The young man who would become St Patrick was born to wealthy parents who were not particularly religious, in Britain near the end of the 4th Century. He died March 17 about 460 AD.
At the age of 16, he was taken prisoner by a group of Irish raiders who were attacking his family’s estate. They took him to Ireland, where he spent 6 years in captivity, some say at Mount Slemish in county Antrim. But more likely, he became a shepherd in county Mayo near Killala.
As a shepherd, outdoors, lonely and afraid, he turned to religion, becoming a devout Christian and probably at this time first thought of converting the Irish to Christianity. It was at this time that he heard God’s voice telling him to return to Britain. He escaped after more than 6 years, and walked nearly 200 miles from County Mayo to the coast.
Back in Britain, he immersed himself in religious studies for about 15 years. During this time, he again heard God’s voice telling him to return to Ireland with a two-fold mission. To minister to the Christians already there and begin to convert the Irish who were celebrating with their own pagan rituals.
When he was ordained as a priest, he returned to Ireland to begin his work. Working with the non-Christians, he also let them continue some of their pagan celebrations such as worshiping the Sun.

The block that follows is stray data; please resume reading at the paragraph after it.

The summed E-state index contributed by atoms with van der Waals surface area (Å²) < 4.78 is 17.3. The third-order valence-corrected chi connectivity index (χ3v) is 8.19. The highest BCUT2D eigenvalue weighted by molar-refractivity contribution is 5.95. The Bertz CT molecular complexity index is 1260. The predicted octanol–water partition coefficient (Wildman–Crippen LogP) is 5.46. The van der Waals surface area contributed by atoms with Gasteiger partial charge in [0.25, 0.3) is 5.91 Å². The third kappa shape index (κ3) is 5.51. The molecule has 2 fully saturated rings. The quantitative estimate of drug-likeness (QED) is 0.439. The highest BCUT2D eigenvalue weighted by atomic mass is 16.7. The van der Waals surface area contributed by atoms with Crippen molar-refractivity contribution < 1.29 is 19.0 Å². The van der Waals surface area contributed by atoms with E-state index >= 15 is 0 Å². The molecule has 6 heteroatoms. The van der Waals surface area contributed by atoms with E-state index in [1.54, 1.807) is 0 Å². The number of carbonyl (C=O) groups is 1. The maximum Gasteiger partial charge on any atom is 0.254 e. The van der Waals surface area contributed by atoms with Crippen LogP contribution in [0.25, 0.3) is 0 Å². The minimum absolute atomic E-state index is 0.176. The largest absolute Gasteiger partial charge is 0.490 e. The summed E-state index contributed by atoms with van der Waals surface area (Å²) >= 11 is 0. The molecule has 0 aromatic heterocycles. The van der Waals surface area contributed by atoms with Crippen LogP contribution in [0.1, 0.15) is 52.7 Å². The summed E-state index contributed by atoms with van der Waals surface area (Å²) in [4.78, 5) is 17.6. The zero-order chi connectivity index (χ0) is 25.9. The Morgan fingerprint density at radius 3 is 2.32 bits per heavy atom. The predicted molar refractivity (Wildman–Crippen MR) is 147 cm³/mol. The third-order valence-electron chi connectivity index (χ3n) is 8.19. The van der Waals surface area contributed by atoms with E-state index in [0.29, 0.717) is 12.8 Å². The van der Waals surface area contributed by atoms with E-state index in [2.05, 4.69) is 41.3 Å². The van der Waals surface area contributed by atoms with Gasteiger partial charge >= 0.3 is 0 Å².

It is also thought that he illustrated the Holy Trinity – The Father, the Son Jesus and the Holy Spirit – through the 3 leaves of the native Irish Clover, the Shamrock.
Surprisingly, the first St. Patrick’s Day parade was held not in Ireland, but in New York City. On March 17, 1762, Irish soldiers in the British Army marched through the City!
Now, each year on that date, nearly 1½ million people line the 1½-mile parade route that takes about 5 hours. Other cities, Boston, Chicago, Philadelphia, Savanna, and San Francisco, among them, also hold parades.
Here in Napa, the Irish and those who would be Irish for the day, celebrate with a traditional meal of Corned beef and Cabbage, along with a Guinness Beer….
Be sure to check Hurley’s Bar and Grill for a delightful traditional meal this St. Patrick’s Day. Check out the menu and the site
St. Patricks Day
Monday, March 13th, 2013
Of course Chef Hurley is as Irish as it gets and he does his entire St. Patricks Day menu in Gaelic for the day. Bob also does some real classic Irish cuisine and the “in brine for 6 weeks melt in your mouth” corned beef & cabbage. Join us for a pint Guinness or throw back a little…
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1045 Easum Drive
Napa, California 94558
Reservations: (800) 624-0395
Local: (707) 257-3717